Seven questions to use to benchmark your digital workplace strategy maturity

by | Dec 11, 2014 | Digital workplace, Information Management, Intranets, Search

Digital workplaces are receiving a lot of attention at the present moment. I for one am looking forward to the next edition of the Digital Workplace Trends report from Jane McConnell. It’s still not too late to take part and the survey will ask you some questions about your organisation and its plans for which you may not yet have good answers. A while back I mentioned in a blog post that I had seven important questions that I felt that organisations should be able to answer if they were on course to a digital workplace future. I use them as test questions, usually just one or two, to gauge the depth of understanding an organisation has about digital workplace development and management.

I included the seven questions in a presentation I gave to the JBoye 2014 Aarhus conference.  A slightly revised list is given here in case they are of value in assessing your digital workplace strategy.

  1. Are suppliers and customers able to access your corporate information repositories and collaboration areas?
  2. Have you carried out a survey of how cooperative working is carried out that highlights any requirements for better training and support?
  3. How certain are you that employees can quickly find the information they need, and then trust it when they have found it?
  4. Do you certify skills in virtual team management, distinguishing between skills for participation and skills for leadership?
  5. Do you have information management policies that are approved at Board level and owned by the business, not IT?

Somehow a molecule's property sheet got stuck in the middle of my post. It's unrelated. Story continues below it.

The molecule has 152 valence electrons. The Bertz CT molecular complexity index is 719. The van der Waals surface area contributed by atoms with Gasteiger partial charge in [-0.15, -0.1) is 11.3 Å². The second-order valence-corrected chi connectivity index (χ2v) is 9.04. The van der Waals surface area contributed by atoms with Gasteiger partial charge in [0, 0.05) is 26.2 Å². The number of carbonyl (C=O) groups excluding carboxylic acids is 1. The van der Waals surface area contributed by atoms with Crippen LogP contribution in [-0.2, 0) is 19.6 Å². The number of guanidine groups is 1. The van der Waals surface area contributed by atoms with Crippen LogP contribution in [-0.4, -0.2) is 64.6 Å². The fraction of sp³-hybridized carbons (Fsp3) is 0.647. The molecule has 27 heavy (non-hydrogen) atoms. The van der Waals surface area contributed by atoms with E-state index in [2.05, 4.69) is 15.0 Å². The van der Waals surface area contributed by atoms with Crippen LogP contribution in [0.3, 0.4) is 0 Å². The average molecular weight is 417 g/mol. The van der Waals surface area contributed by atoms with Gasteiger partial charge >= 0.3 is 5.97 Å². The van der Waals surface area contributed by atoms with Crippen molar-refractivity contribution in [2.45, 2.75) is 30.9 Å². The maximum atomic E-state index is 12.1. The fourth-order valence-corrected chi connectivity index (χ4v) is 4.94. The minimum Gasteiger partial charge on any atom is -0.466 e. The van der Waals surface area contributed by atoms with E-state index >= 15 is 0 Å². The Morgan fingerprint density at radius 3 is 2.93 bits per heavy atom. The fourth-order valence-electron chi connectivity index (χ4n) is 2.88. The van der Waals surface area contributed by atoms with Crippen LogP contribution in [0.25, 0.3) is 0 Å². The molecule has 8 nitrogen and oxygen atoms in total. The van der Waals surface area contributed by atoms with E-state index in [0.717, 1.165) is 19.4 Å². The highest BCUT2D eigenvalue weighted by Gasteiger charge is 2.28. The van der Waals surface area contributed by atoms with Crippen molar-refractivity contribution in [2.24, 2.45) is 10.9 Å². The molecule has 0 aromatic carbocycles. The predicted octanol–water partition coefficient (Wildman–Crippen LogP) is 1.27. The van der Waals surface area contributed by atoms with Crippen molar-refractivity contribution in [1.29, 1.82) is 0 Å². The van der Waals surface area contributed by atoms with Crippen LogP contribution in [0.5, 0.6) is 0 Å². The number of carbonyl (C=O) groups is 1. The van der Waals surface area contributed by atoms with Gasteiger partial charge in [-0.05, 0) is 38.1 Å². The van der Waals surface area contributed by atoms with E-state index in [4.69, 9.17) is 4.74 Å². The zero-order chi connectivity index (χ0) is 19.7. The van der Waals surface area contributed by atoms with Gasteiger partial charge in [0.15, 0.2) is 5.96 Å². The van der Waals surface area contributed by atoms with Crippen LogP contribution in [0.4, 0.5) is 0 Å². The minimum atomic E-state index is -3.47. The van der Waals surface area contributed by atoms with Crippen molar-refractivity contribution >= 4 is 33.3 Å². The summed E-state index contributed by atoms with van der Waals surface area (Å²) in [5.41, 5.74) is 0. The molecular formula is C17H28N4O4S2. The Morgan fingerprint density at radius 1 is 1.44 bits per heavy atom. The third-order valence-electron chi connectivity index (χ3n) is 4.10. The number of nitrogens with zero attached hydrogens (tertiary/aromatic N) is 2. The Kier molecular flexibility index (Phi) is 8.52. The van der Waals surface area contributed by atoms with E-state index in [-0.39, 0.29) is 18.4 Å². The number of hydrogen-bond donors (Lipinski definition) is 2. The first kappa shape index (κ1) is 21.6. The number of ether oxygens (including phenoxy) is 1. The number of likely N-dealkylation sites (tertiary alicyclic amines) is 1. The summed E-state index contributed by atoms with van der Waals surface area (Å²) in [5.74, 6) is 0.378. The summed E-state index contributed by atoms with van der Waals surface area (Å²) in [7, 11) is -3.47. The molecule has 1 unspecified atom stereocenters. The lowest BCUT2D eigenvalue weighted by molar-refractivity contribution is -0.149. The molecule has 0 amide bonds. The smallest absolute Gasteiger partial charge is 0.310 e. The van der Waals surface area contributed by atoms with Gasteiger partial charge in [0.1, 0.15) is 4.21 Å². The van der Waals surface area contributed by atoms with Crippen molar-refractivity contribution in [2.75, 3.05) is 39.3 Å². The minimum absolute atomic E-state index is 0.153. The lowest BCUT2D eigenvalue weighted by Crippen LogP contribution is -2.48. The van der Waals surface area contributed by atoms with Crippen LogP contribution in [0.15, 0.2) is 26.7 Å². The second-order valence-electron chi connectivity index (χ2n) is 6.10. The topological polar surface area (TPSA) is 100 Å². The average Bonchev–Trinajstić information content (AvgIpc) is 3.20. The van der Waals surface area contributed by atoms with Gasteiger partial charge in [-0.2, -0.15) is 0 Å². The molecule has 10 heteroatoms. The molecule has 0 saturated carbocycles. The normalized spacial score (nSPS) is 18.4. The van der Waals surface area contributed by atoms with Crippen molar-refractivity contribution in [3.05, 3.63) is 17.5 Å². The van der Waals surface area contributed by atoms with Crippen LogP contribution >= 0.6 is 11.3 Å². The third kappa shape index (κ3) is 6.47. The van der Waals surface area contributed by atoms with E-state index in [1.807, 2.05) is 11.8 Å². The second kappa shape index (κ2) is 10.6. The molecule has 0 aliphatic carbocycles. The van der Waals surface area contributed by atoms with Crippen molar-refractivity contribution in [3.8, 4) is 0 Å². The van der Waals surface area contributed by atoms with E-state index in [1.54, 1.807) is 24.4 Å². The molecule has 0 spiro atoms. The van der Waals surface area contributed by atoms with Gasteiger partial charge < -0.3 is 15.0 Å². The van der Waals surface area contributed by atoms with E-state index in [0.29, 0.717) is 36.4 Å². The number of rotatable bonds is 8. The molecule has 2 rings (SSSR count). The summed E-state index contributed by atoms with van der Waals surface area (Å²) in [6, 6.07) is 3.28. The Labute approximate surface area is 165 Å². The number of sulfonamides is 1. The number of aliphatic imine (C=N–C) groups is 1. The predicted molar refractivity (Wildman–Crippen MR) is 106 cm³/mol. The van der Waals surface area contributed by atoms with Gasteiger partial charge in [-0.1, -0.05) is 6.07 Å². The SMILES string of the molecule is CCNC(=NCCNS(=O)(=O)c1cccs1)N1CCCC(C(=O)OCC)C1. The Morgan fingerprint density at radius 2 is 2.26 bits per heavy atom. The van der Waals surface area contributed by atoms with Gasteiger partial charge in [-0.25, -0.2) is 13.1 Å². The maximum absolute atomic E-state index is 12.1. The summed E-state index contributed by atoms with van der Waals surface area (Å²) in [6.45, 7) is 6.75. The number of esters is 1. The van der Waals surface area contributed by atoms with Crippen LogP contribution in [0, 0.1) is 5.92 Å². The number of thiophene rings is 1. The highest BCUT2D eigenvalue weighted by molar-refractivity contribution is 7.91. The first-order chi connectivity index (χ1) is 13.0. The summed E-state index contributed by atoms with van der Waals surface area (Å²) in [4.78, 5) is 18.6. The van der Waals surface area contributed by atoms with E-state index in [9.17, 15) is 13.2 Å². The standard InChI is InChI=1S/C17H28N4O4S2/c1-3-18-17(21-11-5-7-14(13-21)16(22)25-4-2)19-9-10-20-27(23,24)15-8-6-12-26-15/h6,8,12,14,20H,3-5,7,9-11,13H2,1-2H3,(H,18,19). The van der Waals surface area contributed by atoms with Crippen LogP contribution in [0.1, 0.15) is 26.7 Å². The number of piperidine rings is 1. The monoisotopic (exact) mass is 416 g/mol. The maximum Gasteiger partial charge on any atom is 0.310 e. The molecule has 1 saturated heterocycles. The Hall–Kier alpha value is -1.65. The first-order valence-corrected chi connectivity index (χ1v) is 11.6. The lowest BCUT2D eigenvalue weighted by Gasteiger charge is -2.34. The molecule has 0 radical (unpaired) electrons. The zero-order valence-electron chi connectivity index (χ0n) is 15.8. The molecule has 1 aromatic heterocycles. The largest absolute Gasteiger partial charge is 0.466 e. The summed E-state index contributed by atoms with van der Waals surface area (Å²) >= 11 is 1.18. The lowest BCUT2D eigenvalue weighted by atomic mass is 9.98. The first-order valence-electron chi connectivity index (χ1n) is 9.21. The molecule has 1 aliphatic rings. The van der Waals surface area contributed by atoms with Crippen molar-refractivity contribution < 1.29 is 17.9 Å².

6. Have you taken account that digital work takes place inside physical spaces, not just in your organisation but in other locations?
  7. Do job performance interviews, engagement surveys and exit interviews in your organisation include a review of how well employees are managing their digital working environment?

There are of course many more issues than these involved in digital workplace development but these are seven which I find most organisations are not able to respond to with a considered answer.

To expand on a few of these, in Q2 I have deliberately used the term cooperative working, not collaborative working. Work can be managed cooperatively but need not be collaborative. There is a well-developed discipline of computer-supported cooperative working that many information and knowledge managers are unfamiliar with. Q7 is about the issues of information privacy, which is not the same as data privacy. There is a very good 80 page report on information privacy from office equipment manufacturer Steelcase once you’ve registered on the site. Moving on to the question about where digital work takes place an issue that is almost always overlooked when considering mobile device access is how documents are going to be viewed or printed.

Of course there is far more to a digital workplace than just these seven topics, and one of the benefits of taking part in the Digital Workplace Trends survey is that you are able to benchmark yourself at a vertical industry sector level. So I present these questions as a more informal benchmark. If you need help developing good solutions to increase the number of positive responses you give please let me know.

Martin White